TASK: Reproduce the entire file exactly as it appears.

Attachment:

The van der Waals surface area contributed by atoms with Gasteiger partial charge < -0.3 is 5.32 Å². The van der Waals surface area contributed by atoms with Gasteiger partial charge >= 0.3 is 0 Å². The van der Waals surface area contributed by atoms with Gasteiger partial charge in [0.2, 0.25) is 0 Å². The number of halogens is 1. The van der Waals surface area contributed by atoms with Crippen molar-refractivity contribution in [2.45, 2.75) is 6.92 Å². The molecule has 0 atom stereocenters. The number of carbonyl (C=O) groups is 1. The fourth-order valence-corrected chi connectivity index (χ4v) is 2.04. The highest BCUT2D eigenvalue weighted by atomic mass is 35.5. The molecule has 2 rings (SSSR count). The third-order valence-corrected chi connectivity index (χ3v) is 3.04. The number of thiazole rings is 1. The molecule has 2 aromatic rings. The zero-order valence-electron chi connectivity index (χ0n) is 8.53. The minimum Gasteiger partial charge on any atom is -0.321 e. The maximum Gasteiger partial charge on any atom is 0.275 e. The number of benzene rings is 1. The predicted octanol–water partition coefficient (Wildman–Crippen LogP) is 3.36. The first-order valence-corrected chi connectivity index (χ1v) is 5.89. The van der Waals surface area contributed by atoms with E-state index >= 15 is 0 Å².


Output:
The van der Waals surface area contributed by atoms with Gasteiger partial charge < -0.3 is 5.32 Å². The van der Waals surface area contributed by atoms with Gasteiger partial charge >= 0.3 is 0 Å². The van der Waals surface area contributed by atoms with Gasteiger partial charge in [0.2, 0.25) is 0 Å². The number of halogens is 1. The van der Waals surface area contributed by atoms with Crippen molar-refractivity contribution in [2.45, 2.75) is 6.92 Å². The molecule has 0 atom stereocenters. The number of carbonyl (C=O) groups is 1. The fourth-order valence-corrected chi connectivity index (χ4v) is 2.04. The highest BCUT2D eigenvalue weighted by atomic mass is 35.5. The molecule has 2 rings (SSSR count). The third-order valence-corrected chi connectivity index (χ3v) is 3.04. The number of thiazole rings is 1. The molecule has 2 aromatic rings. The zero-order valence-electron chi connectivity index (χ0n) is 8.53. The minimum Gasteiger partial charge on any atom is -0.321 e. The maximum Gasteiger partial charge on any atom is 0.275 e. The number of benzene rings is 1. The predicted octanol–water partition coefficient (Wildman–Crippen LogP) is 3.36. The first-order valence-corrected chi connectivity index (χ1v) is 5.89. The van der Waals surface area contributed by atoms with E-state index >= 15 is 0 Å².